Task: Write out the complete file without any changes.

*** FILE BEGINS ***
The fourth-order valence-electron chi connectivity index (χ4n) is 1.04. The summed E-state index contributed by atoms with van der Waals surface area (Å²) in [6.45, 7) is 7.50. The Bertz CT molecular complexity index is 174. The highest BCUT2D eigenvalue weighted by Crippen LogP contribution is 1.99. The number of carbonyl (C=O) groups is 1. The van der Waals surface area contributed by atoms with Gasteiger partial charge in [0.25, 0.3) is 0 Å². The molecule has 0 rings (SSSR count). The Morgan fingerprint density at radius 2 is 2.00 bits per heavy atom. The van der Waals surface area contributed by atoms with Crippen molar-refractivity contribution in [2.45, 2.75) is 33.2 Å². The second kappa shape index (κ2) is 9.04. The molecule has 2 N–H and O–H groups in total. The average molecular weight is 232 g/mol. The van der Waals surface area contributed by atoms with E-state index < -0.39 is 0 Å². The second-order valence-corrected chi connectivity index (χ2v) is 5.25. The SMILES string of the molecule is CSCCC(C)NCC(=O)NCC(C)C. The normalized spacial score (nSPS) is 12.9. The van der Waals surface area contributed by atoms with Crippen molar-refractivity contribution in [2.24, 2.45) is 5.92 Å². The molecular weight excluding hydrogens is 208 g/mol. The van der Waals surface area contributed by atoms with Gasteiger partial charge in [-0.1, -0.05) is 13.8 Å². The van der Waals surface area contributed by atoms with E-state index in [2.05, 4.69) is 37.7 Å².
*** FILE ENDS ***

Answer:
The fourth-order valence-electron chi connectivity index (χ4n) is 1.04. The summed E-state index contributed by atoms with van der Waals surface area (Å²) in [6.45, 7) is 7.50. The Bertz CT molecular complexity index is 174. The highest BCUT2D eigenvalue weighted by Crippen LogP contribution is 1.99. The number of carbonyl (C=O) groups is 1. The van der Waals surface area contributed by atoms with Gasteiger partial charge in [0.25, 0.3) is 0 Å². The molecule has 0 rings (SSSR count). The Morgan fingerprint density at radius 2 is 2.00 bits per heavy atom. The van der Waals surface area contributed by atoms with Crippen molar-refractivity contribution in [2.45, 2.75) is 33.2 Å². The second kappa shape index (κ2) is 9.04. The molecule has 2 N–H and O–H groups in total. The average molecular weight is 232 g/mol. The van der Waals surface area contributed by atoms with E-state index < -0.39 is 0 Å². The second-order valence-corrected chi connectivity index (χ2v) is 5.25. The SMILES string of the molecule is CSCCC(C)NCC(=O)NCC(C)C. The normalized spacial score (nSPS) is 12.9. The van der Waals surface area contributed by atoms with Crippen molar-refractivity contribution in [2.24, 2.45) is 5.92 Å². The molecular weight excluding hydrogens is 208 g/mol. The van der Waals surface area contributed by atoms with Gasteiger partial charge in [-0.1, -0.05) is 13.8 Å². The van der Waals surface area contributed by atoms with E-state index in [2.05, 4.69) is 37.7 Å².